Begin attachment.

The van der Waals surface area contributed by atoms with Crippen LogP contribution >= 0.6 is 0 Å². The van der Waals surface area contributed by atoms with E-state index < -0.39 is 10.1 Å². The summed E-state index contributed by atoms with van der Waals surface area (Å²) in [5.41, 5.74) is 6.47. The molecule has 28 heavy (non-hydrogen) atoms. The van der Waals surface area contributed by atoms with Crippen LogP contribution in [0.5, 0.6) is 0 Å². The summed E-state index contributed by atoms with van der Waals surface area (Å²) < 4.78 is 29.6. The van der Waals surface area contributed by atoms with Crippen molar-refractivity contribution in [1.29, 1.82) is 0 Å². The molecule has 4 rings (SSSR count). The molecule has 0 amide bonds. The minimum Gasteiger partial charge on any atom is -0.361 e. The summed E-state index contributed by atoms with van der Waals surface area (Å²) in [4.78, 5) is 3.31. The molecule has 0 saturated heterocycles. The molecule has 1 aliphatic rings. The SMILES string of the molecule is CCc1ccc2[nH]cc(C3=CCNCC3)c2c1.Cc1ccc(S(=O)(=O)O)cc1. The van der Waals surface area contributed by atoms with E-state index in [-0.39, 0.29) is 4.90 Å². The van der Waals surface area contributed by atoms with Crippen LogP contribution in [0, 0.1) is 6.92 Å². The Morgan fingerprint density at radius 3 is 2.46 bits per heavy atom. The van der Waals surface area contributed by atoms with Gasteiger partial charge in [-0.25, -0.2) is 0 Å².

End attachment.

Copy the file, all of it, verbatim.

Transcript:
The van der Waals surface area contributed by atoms with Crippen LogP contribution >= 0.6 is 0 Å². The van der Waals surface area contributed by atoms with E-state index < -0.39 is 10.1 Å². The summed E-state index contributed by atoms with van der Waals surface area (Å²) in [5.41, 5.74) is 6.47. The molecule has 28 heavy (non-hydrogen) atoms. The van der Waals surface area contributed by atoms with Crippen LogP contribution in [0.5, 0.6) is 0 Å². The summed E-state index contributed by atoms with van der Waals surface area (Å²) < 4.78 is 29.6. The van der Waals surface area contributed by atoms with Crippen molar-refractivity contribution in [1.29, 1.82) is 0 Å². The molecule has 4 rings (SSSR count). The molecule has 0 amide bonds. The minimum Gasteiger partial charge on any atom is -0.361 e. The summed E-state index contributed by atoms with van der Waals surface area (Å²) in [4.78, 5) is 3.31. The molecule has 0 saturated heterocycles. The molecule has 1 aliphatic rings. The SMILES string of the molecule is CCc1ccc2[nH]cc(C3=CCNCC3)c2c1.Cc1ccc(S(=O)(=O)O)cc1. The van der Waals surface area contributed by atoms with E-state index in [-0.39, 0.29) is 4.90 Å². The van der Waals surface area contributed by atoms with Crippen LogP contribution in [0, 0.1) is 6.92 Å². The Morgan fingerprint density at radius 3 is 2.46 bits per heavy atom. The van der Waals surface area contributed by atoms with Gasteiger partial charge in [-0.25, -0.2) is 0 Å².